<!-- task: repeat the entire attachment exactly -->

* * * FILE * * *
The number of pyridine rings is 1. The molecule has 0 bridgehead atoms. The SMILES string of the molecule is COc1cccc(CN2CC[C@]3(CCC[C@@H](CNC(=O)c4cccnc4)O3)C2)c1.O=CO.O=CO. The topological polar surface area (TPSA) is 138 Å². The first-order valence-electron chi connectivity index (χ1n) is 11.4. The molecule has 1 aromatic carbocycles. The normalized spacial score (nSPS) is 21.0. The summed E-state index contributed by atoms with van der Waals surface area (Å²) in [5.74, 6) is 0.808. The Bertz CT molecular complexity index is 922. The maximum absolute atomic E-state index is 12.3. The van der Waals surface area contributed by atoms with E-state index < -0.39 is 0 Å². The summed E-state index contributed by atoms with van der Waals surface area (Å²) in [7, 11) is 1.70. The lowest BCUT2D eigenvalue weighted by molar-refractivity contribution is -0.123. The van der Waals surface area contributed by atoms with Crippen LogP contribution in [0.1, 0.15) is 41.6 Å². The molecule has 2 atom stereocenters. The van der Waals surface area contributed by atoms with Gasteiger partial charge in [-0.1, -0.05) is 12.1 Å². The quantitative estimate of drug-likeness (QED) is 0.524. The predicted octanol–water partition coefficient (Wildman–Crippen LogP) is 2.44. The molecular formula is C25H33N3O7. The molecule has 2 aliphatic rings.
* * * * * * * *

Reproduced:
The number of pyridine rings is 1. The molecule has 0 bridgehead atoms. The SMILES string of the molecule is COc1cccc(CN2CC[C@]3(CCC[C@@H](CNC(=O)c4cccnc4)O3)C2)c1.O=CO.O=CO. The topological polar surface area (TPSA) is 138 Å². The first-order valence-electron chi connectivity index (χ1n) is 11.4. The molecule has 1 aromatic carbocycles. The normalized spacial score (nSPS) is 21.0. The summed E-state index contributed by atoms with van der Waals surface area (Å²) in [5.74, 6) is 0.808. The Bertz CT molecular complexity index is 922. The maximum absolute atomic E-state index is 12.3. The van der Waals surface area contributed by atoms with E-state index < -0.39 is 0 Å². The summed E-state index contributed by atoms with van der Waals surface area (Å²) in [7, 11) is 1.70. The lowest BCUT2D eigenvalue weighted by molar-refractivity contribution is -0.123. The van der Waals surface area contributed by atoms with Crippen LogP contribution in [0.1, 0.15) is 41.6 Å². The molecule has 2 atom stereocenters. The van der Waals surface area contributed by atoms with Gasteiger partial charge in [-0.1, -0.05) is 12.1 Å². The quantitative estimate of drug-likeness (QED) is 0.524. The predicted octanol–water partition coefficient (Wildman–Crippen LogP) is 2.44. The molecular formula is C25H33N3O7. The molecule has 2 aliphatic rings.